F1: Max Verstappen’s father Jos tells how the title race with Lewis Hamilton became poisonous
He is a wise father,” said Shakespeare, “who knows his own child.” And with that observation in mind, we venture to the Red Bull hospitality area in the sweaty Jeddah paddock for a chat with Jos Verstappen.
The 49-year-old Dutchman took part in 107 Formula 1 races between 1994 and 2003, starting in Benetton, where he experienced the first of Michael Schumacher’s seven world championships up close.
But despite all his motorsport pedigree, Jos is now better known as the father of Max Verstappen. He has also been relegated to the second most successful Grand Prix driver to ever come out of the Netherlands.
Jos Verstappen (right) poses with his son Max after his first F1 win in Spain in 2016
Throughout the year, Max is often cheered by his father Jos on racetracks all over the world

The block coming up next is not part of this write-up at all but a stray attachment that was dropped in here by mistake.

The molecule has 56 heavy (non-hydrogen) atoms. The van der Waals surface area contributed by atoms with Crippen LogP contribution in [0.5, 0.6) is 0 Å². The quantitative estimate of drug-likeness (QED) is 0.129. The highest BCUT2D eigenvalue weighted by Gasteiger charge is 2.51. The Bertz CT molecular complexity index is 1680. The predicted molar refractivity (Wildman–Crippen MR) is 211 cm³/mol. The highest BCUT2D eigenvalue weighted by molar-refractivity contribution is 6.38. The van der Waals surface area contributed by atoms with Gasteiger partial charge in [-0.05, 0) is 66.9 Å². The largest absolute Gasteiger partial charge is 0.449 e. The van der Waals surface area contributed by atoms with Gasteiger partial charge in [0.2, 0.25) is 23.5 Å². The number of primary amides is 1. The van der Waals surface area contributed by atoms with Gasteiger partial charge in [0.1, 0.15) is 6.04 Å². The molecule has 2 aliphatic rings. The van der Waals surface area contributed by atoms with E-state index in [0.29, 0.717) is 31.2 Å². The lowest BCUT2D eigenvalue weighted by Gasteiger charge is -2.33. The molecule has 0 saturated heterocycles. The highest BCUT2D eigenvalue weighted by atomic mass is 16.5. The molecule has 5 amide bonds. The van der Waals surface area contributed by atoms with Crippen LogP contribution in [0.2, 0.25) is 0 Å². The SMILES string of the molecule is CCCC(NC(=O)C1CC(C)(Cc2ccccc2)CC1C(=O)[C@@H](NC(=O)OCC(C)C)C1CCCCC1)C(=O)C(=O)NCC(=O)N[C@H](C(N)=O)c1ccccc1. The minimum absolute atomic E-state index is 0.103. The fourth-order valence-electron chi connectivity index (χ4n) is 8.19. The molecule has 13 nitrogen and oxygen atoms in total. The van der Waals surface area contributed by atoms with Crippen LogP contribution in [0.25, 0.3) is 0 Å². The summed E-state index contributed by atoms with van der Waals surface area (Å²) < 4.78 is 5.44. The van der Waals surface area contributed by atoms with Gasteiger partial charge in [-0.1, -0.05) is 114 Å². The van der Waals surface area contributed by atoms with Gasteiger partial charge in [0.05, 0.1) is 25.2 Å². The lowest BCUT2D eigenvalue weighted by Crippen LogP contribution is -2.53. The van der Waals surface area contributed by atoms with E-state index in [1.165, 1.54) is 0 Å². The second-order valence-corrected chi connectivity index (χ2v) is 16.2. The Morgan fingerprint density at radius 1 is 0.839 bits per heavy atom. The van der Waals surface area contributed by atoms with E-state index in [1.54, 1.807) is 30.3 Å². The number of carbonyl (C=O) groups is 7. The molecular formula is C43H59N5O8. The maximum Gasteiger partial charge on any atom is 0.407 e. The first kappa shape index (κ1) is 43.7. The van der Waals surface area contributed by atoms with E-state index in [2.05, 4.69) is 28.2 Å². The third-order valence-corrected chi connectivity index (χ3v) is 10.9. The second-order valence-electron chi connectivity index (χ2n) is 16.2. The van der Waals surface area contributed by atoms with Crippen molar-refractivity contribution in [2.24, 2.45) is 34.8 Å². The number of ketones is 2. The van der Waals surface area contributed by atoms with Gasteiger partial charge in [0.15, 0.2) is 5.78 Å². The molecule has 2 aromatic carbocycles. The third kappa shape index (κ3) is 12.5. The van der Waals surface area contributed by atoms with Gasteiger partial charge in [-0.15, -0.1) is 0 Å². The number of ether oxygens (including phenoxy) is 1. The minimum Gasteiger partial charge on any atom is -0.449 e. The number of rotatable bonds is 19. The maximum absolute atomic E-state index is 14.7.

His son’s Formula 1 career, which began in 2015 at the age of 17, could find its greatest fulfillment on Sunday at the inaugural Saudi Arabian Grand Prix, where, if the now 24-year-old Max is the in-form Outperform Lewis Hamilton by 18 points, he becomes the new world champion with next week’s race in Abu Dhabi over.
Jos flutters in and out of Max’s race weekends. For example, he may join him for a bite to eat, although he tries not to intrude. But, as we said, he knows exactly the inner workings of his son’s thought process and so can provide insight into the sharpest and fiercest title fight since Hamilton and Fernando Alonso’s mutual self-destruction as McLaren teammates in 2007.